Criminal proceedings where the DPA is not concluded – The prosecutor may not rely on the fact that it conducted DPA negotiations or on any draft DPA created during negotiations which is not subsequently agreed. However, the prosecutor may rely on evidence obtained from enquiries pursued as a result of anything said in any unsigned statement of facts or draft DPA. Any pre-existing material provided by the corporate during the course of the DPA process may be admissible. The MoJ considers that there will only be a narrow range of material created in the course of negotiations capable of being used against the corporate, however, how this will work in practice remains uncertain and may result in corporates taking a more cautious approach to what documents and information is provided to the prosecutor during the early stages of negotiations.
Civil proceedings where the DPA is not concluded – Information will not be disclosed to third parties by the prosecutor unless there is a legal obligation for them to do so; as the DPA was not concluded, the MoJ considered it unlikely that third party claimants would even be aware that the SFO or DPP may hold relevant information or seek disclosure of it.
Disclosure: The common law obligations of disclosure will apply to the DPA process (i.e. the prosecutor must consider what disclosure should be made to the corporate in accordance with the principles of justice and fairness). This should ensure that the corporate is not misled as to the strength of the case against it during the DPA negotiations and can make a fair assessment of whether or not it is in its interests to enter into the DPA.
Potential for judicial review: The judge’s decision to approve a DPA will not be subject to judicial review; however, the prosecutor’s decision to enter into a DPA in the first place may be challenged.
Retrospective effect: DPAs will be available in relation to wrongdoing that took place before the legislation introducing them came into effect, so long as criminal proceedings have not already commenced.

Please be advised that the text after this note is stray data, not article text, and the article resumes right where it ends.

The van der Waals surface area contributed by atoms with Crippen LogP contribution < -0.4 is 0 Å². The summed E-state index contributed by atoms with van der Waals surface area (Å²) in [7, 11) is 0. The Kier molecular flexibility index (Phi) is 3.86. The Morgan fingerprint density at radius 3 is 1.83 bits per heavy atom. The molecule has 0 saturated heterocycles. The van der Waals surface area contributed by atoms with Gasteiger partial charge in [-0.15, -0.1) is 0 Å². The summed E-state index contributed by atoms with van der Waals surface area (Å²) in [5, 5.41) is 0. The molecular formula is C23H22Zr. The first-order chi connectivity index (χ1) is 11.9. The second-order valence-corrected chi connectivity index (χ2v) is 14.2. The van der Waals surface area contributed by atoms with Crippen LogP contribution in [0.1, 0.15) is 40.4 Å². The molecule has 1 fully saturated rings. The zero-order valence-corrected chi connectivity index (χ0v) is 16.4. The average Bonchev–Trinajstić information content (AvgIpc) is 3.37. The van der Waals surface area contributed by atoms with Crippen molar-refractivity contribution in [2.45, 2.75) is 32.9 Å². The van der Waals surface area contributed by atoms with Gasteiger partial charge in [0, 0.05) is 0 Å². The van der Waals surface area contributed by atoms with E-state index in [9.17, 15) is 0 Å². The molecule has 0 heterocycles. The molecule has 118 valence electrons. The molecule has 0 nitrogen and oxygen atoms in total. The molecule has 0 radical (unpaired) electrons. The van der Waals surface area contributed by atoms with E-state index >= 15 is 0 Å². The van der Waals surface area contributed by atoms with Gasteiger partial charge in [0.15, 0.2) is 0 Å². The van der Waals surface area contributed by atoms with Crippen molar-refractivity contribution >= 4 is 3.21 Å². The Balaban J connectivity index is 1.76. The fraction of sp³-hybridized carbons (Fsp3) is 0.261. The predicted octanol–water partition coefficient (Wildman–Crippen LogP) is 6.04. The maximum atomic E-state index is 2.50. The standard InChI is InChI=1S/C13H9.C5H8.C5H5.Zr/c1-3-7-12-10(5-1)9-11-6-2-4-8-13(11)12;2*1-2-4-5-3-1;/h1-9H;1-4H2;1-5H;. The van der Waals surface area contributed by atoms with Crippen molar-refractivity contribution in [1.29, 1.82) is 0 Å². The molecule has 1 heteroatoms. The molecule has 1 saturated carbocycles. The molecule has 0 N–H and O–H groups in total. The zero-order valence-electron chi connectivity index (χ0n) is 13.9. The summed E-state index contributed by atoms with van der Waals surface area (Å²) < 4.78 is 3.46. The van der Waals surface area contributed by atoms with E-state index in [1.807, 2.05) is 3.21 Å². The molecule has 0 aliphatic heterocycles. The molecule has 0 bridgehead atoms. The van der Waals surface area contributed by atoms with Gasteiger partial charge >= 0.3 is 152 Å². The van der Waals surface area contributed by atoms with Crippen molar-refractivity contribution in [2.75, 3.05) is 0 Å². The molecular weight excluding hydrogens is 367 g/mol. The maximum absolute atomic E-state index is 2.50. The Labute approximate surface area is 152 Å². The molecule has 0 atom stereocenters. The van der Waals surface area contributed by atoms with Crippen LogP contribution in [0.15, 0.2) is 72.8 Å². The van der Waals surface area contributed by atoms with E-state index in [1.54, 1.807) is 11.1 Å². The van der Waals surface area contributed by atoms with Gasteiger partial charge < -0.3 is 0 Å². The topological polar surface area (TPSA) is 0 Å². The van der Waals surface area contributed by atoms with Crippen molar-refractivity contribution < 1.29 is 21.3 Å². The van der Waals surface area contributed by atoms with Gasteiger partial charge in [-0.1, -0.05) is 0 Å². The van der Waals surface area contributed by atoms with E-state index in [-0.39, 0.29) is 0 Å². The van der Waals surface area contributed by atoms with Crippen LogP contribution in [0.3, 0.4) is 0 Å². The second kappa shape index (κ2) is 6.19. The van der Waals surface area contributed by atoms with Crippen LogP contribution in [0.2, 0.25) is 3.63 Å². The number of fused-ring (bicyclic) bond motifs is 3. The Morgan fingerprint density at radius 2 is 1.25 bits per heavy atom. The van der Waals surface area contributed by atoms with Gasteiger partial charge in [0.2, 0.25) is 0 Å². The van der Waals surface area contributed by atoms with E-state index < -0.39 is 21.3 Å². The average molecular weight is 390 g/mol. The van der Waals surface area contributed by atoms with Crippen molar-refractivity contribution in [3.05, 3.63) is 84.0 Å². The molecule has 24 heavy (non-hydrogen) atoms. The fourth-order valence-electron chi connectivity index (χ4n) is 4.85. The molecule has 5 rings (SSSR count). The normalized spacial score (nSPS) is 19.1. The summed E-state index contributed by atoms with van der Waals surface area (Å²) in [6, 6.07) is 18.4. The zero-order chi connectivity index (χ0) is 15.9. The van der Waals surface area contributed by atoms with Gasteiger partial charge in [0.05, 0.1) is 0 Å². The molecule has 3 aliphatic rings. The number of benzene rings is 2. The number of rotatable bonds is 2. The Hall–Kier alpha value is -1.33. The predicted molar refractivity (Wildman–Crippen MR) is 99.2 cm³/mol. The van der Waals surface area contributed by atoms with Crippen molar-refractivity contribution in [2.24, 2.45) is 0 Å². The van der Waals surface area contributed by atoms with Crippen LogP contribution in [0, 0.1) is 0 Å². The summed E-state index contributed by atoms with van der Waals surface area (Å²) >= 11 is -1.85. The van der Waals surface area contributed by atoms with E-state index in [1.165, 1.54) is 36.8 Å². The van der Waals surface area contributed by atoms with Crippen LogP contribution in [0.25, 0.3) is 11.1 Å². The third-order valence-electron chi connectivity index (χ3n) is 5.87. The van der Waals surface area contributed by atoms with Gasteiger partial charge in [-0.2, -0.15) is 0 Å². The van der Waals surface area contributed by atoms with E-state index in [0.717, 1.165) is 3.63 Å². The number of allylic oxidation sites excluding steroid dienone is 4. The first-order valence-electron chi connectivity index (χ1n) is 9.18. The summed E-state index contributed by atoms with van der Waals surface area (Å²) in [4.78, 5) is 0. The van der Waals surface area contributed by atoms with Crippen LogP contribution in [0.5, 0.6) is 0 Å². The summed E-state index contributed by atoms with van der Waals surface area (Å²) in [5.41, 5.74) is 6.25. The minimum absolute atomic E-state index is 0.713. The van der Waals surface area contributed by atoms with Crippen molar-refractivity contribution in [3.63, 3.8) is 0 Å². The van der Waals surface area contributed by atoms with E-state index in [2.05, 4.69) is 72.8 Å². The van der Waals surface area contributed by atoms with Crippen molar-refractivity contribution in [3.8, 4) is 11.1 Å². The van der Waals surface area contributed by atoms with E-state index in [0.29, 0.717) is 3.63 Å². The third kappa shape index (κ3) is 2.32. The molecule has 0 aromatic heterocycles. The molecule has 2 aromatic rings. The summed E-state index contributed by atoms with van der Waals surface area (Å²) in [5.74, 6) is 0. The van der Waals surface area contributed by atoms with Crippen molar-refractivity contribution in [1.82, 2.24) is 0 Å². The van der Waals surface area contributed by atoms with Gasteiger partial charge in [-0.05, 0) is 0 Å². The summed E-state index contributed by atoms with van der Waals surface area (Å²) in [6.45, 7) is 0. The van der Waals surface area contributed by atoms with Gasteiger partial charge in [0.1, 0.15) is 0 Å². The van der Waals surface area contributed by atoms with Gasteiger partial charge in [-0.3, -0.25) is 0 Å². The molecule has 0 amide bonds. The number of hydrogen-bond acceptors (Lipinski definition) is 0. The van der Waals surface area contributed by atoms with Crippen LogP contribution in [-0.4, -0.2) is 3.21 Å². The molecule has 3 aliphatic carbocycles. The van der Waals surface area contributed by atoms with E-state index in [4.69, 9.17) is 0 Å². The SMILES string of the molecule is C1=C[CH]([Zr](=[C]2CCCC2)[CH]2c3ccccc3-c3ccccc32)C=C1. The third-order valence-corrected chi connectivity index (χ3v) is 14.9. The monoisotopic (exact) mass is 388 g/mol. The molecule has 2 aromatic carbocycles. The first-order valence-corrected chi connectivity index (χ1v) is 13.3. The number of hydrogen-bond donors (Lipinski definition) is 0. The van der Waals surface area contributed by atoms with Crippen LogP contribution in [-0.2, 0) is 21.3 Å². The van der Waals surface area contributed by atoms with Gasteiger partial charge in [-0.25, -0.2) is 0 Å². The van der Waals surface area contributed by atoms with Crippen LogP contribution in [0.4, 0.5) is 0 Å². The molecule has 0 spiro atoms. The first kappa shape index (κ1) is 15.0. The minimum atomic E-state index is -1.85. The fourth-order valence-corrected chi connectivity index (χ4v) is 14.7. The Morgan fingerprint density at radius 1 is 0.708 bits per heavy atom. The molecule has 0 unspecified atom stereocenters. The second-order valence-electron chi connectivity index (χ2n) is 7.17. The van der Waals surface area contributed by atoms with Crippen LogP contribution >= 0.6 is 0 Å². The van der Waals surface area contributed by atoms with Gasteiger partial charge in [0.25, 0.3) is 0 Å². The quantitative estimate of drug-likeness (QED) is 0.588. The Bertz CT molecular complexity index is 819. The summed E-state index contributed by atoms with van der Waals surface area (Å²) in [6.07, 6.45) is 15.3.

The MoJ’s proposal to offer prosecutors a new tool to tackle corporate economic crime is a welcome development, but whether the proposals go far enough to further the Government’s aims remains to be seen. While dismissing calls for a larger reduction in penalty from some corners, in order better to incentivise self-reporting, the MoJ’s response does not explain why it considers corporates would now be more incentivised to self-report wrongdoing that was unlikely otherwise ever to be discovered by the ever more resource-challenged authorities tasked with prosecuting these crimes. The MoJ’s view is that the avoidance of a criminal conviction when coupled with the possibility of a one-third reduction would provide this additional incentive. However, a corporate could instead choose to run the risk of discovery and then admit culpability at the earliest opportunity to obtain a similar sentence reduction at that stage.
During the course of the consultation there were concerns as to whether DPAs would offer more of an incentive than the “favourable” treatment offered to corporates who self-reported under the SFO’s self-reporting regime, set out in their “Approach of the Serious Fraud Office to dealing with Overseas Corruption”. However, that policy was very recently shelved by the SFO, removing that issue from the debate.
Notwithstanding the potential benefits of DPAs, these proposals fail to address the underlying problems with the corporate criminal liability test (i.e. the “directing mind and will” test), which has made it so difficult successfully to prosecute corporate crime. An overhaul of this test to reflect the modern business world and how decision-making is conducted in large businesses is what prosecutors really need to help them bring wrongdoing corporates to justice, but there appears to be no appetite to try to deal with this issue now.
Similarly, modern international commerce with businesses operating in multiple states has exposed difficulties caused by jurisdictional clashes and the different ways in which states apply the “double jeopardy” rule. This has in some cases prevented UK prosecutors from punishing UK corporate offenders when the authorities in other jurisdictions are also investigating or prosecuting the same offences. That is not an issue which can be resolved through DPAs alone, but it is a modern problem that is only likely to get worse if not tackled.
A copy of the MoJ’s response is available here.